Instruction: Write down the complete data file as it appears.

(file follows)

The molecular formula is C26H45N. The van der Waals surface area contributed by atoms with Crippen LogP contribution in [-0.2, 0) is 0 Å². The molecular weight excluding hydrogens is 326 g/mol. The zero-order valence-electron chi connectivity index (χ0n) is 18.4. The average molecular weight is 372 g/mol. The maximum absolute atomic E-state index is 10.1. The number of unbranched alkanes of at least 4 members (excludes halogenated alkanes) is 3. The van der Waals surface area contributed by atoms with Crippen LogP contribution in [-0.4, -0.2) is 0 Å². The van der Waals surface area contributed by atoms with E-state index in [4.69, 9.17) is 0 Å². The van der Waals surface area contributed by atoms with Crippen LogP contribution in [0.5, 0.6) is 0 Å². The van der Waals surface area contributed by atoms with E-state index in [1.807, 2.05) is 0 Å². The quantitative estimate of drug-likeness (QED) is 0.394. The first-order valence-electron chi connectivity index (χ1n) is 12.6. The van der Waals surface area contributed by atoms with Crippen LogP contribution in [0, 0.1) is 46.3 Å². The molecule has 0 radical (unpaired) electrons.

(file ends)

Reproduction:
The molecular formula is C26H45N. The van der Waals surface area contributed by atoms with Crippen LogP contribution in [-0.2, 0) is 0 Å². The molecular weight excluding hydrogens is 326 g/mol. The zero-order valence-electron chi connectivity index (χ0n) is 18.4. The average molecular weight is 372 g/mol. The maximum absolute atomic E-state index is 10.1. The number of unbranched alkanes of at least 4 members (excludes halogenated alkanes) is 3. The van der Waals surface area contributed by atoms with Crippen LogP contribution in [-0.4, -0.2) is 0 Å². The van der Waals surface area contributed by atoms with E-state index in [4.69, 9.17) is 0 Å². The van der Waals surface area contributed by atoms with Crippen LogP contribution in [0.5, 0.6) is 0 Å². The van der Waals surface area contributed by atoms with E-state index in [1.807, 2.05) is 0 Å². The quantitative estimate of drug-likeness (QED) is 0.394. The first-order valence-electron chi connectivity index (χ1n) is 12.6. The van der Waals surface area contributed by atoms with Crippen LogP contribution in [0, 0.1) is 46.3 Å². The molecule has 0 radical (unpaired) electrons.